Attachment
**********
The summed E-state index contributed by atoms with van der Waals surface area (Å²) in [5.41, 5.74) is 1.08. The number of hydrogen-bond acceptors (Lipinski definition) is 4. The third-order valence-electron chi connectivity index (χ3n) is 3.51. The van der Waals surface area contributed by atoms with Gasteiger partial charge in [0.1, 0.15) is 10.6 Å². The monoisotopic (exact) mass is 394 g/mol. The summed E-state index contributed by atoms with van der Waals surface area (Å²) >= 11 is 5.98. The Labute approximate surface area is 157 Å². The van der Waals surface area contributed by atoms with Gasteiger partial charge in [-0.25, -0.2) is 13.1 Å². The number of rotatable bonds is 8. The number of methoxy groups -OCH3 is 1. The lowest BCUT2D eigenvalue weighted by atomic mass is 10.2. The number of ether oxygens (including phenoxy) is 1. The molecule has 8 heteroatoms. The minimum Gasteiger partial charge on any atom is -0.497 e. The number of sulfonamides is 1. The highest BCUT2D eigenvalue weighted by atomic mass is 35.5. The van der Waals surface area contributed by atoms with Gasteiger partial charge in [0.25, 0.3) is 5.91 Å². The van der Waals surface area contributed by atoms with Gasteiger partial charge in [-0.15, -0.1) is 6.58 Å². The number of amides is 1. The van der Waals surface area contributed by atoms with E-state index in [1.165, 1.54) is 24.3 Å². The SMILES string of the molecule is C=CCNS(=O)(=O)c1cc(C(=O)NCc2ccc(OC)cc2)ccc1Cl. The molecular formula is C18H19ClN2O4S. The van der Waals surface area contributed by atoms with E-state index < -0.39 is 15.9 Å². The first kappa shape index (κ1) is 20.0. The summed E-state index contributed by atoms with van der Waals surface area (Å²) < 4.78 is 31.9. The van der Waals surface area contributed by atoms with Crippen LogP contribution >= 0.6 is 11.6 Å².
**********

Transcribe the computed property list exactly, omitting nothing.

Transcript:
The summed E-state index contributed by atoms with van der Waals surface area (Å²) in [5.41, 5.74) is 1.08. The number of hydrogen-bond acceptors (Lipinski definition) is 4. The third-order valence-electron chi connectivity index (χ3n) is 3.51. The van der Waals surface area contributed by atoms with Gasteiger partial charge in [0.1, 0.15) is 10.6 Å². The monoisotopic (exact) mass is 394 g/mol. The summed E-state index contributed by atoms with van der Waals surface area (Å²) >= 11 is 5.98. The Labute approximate surface area is 157 Å². The van der Waals surface area contributed by atoms with Gasteiger partial charge in [-0.25, -0.2) is 13.1 Å². The number of rotatable bonds is 8. The number of methoxy groups -OCH3 is 1. The lowest BCUT2D eigenvalue weighted by atomic mass is 10.2. The number of ether oxygens (including phenoxy) is 1. The molecule has 8 heteroatoms. The minimum Gasteiger partial charge on any atom is -0.497 e. The number of sulfonamides is 1. The highest BCUT2D eigenvalue weighted by atomic mass is 35.5. The van der Waals surface area contributed by atoms with Gasteiger partial charge in [0.25, 0.3) is 5.91 Å². The van der Waals surface area contributed by atoms with Gasteiger partial charge in [-0.15, -0.1) is 6.58 Å². The number of amides is 1. The van der Waals surface area contributed by atoms with E-state index in [1.165, 1.54) is 24.3 Å². The SMILES string of the molecule is C=CCNS(=O)(=O)c1cc(C(=O)NCc2ccc(OC)cc2)ccc1Cl. The molecular formula is C18H19ClN2O4S. The van der Waals surface area contributed by atoms with E-state index < -0.39 is 15.9 Å². The first kappa shape index (κ1) is 20.0. The summed E-state index contributed by atoms with van der Waals surface area (Å²) < 4.78 is 31.9. The van der Waals surface area contributed by atoms with Crippen LogP contribution >= 0.6 is 11.6 Å².